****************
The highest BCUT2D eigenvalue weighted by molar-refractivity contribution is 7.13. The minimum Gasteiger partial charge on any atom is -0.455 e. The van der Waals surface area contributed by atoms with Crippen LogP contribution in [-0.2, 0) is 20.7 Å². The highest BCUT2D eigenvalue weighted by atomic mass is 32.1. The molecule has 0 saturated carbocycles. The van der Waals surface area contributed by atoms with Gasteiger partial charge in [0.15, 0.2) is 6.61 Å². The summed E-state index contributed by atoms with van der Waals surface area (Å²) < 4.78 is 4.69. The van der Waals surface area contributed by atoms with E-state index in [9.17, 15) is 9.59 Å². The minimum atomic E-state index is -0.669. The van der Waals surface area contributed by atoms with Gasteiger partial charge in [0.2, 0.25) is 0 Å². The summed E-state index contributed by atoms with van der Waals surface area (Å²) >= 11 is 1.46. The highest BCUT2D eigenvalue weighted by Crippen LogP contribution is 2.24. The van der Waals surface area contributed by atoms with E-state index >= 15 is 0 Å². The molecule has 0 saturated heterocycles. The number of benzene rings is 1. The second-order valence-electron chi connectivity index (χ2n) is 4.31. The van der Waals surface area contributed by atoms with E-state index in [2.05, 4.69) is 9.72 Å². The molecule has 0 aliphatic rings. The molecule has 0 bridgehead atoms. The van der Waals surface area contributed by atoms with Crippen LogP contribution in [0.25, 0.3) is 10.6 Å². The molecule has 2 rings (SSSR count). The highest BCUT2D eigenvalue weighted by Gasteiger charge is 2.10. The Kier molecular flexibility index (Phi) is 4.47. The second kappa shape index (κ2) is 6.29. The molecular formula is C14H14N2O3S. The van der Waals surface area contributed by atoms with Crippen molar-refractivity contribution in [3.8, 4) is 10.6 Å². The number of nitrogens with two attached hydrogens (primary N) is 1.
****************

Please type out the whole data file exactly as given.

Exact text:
The highest BCUT2D eigenvalue weighted by molar-refractivity contribution is 7.13. The minimum Gasteiger partial charge on any atom is -0.455 e. The van der Waals surface area contributed by atoms with Crippen LogP contribution in [-0.2, 0) is 20.7 Å². The highest BCUT2D eigenvalue weighted by atomic mass is 32.1. The molecule has 0 saturated carbocycles. The van der Waals surface area contributed by atoms with Gasteiger partial charge in [0.15, 0.2) is 6.61 Å². The summed E-state index contributed by atoms with van der Waals surface area (Å²) < 4.78 is 4.69. The van der Waals surface area contributed by atoms with E-state index in [9.17, 15) is 9.59 Å². The minimum atomic E-state index is -0.669. The van der Waals surface area contributed by atoms with Gasteiger partial charge in [0.2, 0.25) is 0 Å². The summed E-state index contributed by atoms with van der Waals surface area (Å²) >= 11 is 1.46. The highest BCUT2D eigenvalue weighted by Crippen LogP contribution is 2.24. The van der Waals surface area contributed by atoms with E-state index >= 15 is 0 Å². The molecule has 0 saturated heterocycles. The number of benzene rings is 1. The second-order valence-electron chi connectivity index (χ2n) is 4.31. The van der Waals surface area contributed by atoms with E-state index in [2.05, 4.69) is 9.72 Å². The molecule has 0 aliphatic rings. The molecule has 0 bridgehead atoms. The van der Waals surface area contributed by atoms with Crippen LogP contribution in [0.25, 0.3) is 10.6 Å². The molecule has 2 rings (SSSR count). The highest BCUT2D eigenvalue weighted by Gasteiger charge is 2.10. The Kier molecular flexibility index (Phi) is 4.47. The second kappa shape index (κ2) is 6.29. The molecular formula is C14H14N2O3S. The van der Waals surface area contributed by atoms with Crippen molar-refractivity contribution in [3.8, 4) is 10.6 Å². The number of nitrogens with two attached hydrogens (primary N) is 1.